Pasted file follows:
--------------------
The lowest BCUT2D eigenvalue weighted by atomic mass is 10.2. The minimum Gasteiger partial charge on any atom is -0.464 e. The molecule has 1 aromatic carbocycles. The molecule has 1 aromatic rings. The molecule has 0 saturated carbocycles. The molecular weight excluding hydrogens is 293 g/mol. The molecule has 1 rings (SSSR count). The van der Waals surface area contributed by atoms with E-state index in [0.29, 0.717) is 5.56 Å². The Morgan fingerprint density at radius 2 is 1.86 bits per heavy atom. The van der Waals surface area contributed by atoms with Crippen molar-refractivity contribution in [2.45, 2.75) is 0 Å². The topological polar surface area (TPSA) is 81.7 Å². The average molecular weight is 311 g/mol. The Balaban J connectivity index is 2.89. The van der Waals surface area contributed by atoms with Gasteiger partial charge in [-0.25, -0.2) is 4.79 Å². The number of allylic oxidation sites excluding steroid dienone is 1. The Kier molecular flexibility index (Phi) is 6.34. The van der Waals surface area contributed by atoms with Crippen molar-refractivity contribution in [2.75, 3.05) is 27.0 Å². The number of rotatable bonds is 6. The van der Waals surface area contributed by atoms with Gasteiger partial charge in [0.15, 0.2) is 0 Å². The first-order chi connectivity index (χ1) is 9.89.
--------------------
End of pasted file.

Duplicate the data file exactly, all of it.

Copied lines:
The lowest BCUT2D eigenvalue weighted by atomic mass is 10.2. The minimum Gasteiger partial charge on any atom is -0.464 e. The molecule has 1 aromatic carbocycles. The molecule has 1 aromatic rings. The molecule has 0 saturated carbocycles. The molecular weight excluding hydrogens is 293 g/mol. The molecule has 1 rings (SSSR count). The van der Waals surface area contributed by atoms with E-state index in [0.29, 0.717) is 5.56 Å². The Morgan fingerprint density at radius 2 is 1.86 bits per heavy atom. The van der Waals surface area contributed by atoms with Crippen molar-refractivity contribution in [2.45, 2.75) is 0 Å². The topological polar surface area (TPSA) is 81.7 Å². The average molecular weight is 311 g/mol. The Balaban J connectivity index is 2.89. The van der Waals surface area contributed by atoms with Gasteiger partial charge in [-0.25, -0.2) is 4.79 Å². The number of allylic oxidation sites excluding steroid dienone is 1. The Kier molecular flexibility index (Phi) is 6.34. The van der Waals surface area contributed by atoms with Crippen molar-refractivity contribution in [2.75, 3.05) is 27.0 Å². The number of rotatable bonds is 6. The van der Waals surface area contributed by atoms with Gasteiger partial charge in [0.15, 0.2) is 0 Å². The first-order chi connectivity index (χ1) is 9.89.